Colour can express our feeling and the Colour of This Year “2020” is classic blue. It seems coincidental to represent our feelings today referring to the psychological assumption and its meaning that ‘blue’ is likely to be associated with depth and stability but ‘feeling blue’ is meant to express grief and depression. To get away from all those feelings, many people have turned their homes with splashes of vibrant colour.

During self-isolation, many people have been trying to cope with the boredom and stress by reading books, others have honed their cooking skills and many others have tried their hand at craft projects, including tie-dyeing.

Whether you think tie-dye is totally stylish or not your style, the psychedelic print from the '60s is back in a major way. It's become a hot quarantine fashion trend that doesn't seem to be going anywhere.

"There's been a resurgence in craftsmanship and handmade goods over the last several years, popularizing '70s hobbies (macramé, weaving, tie-dyeing), but in a modern way. As countries continue to practice social distancing, it makes sense to me that people would connect with these handmade objects for comfort, to feel connected to humans and to nature," Stitch Fix colour expert Ryen Anderson said to Today

Pinterest's experience researcher and in-house stylist, Larkin Brown, says searches for "tie-dye at home" are up by 462 per cent in the past few weeks on the site. "Since this is not the time to run out and shop, tie-dye is the style trend you can adapt into a DIY activity right at home," Brown said.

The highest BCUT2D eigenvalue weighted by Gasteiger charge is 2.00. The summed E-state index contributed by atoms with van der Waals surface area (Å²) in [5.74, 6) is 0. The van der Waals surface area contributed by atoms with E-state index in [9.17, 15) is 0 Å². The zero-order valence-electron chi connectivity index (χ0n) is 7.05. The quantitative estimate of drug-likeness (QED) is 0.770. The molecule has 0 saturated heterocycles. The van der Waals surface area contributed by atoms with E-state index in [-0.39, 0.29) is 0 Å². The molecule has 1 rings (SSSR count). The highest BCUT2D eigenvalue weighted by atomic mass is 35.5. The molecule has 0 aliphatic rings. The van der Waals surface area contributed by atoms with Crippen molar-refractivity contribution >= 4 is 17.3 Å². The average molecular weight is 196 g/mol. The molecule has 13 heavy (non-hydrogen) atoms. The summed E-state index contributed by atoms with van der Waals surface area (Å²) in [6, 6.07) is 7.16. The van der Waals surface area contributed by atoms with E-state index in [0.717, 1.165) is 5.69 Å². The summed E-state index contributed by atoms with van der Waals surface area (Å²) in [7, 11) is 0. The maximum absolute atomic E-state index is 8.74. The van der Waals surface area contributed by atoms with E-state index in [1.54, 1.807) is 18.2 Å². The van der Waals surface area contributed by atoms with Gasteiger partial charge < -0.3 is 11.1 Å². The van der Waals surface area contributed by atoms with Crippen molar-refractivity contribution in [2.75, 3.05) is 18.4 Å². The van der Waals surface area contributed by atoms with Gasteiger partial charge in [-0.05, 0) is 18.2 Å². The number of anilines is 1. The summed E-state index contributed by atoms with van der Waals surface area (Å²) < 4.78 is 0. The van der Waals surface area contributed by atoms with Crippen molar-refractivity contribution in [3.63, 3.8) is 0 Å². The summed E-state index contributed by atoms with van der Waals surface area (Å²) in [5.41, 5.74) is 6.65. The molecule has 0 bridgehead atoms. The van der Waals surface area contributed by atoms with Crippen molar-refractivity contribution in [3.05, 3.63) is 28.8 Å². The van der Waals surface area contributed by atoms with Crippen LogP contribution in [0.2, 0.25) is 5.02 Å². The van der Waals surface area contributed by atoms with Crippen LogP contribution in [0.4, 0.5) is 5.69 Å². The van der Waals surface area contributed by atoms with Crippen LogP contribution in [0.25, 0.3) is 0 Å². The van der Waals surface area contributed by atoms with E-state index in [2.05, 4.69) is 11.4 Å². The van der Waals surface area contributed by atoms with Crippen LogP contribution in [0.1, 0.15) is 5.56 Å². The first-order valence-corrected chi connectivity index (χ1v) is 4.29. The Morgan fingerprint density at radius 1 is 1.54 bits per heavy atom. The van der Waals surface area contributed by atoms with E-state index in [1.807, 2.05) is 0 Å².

Searches for "how to crumple tie-dye," a popular technique, are up by 376 per cent on Pinterest. "While this process is relatively simple, it takes multiple steps and washes; just the kind of time extender we’re all looking for these days," Brown added.

Tie-dye is not a new thing in fashion but this homestyle creation has become popular during the pandemic as it can easily be made at home. The only thing we need is fabric, light-coloured garments, dye, rubber, and water. In tie-dye, the fabric is coloured by binding several parts of the fabric before dying to give certain colour effects.

Today, one makes tie-dye to upcycle old-fabrics. Some others make a splash of colour using tie-dye technique to create a new pattern as the colour of their clothes fades. Thecurrent trend is people use natural colouring for tie-dye and combine it with doodles and natural printing (eco-printing) using the colour from the leaves. 

"The dyeing technique has deep roots from Africa. Many immigrants from various African countries brought their skills to the United States in the era of the 1700s to 1800s," said the Executive Director of the Pantone Colour Institute, Leatrice Eiseman.

In Indonesia, tie-dye is also known as jumputan. Some even combine jumputan techniques with batik. The popularity of tie-dye then surged in the US along with the emergence of the hippie subculture, a movement that was quite influential in the 1960s or commonly referred to as 'flower power' generation. 

Tie-dye became a symbol and counterculture statement in that era. Since then, tie-dye has continued to sprout in the fashion world. Tie-dye trend itself does not stop only in clothing, but also other fashion items such as hats, shoes, bags, and accessories.

Rintang Azhar

Rintang Azhar

Rintang is a previous staff writer for NOW! with experience in hard news and lifestyle journalism. He specialises in art, design, culture, fashion, environmental, and urban issues.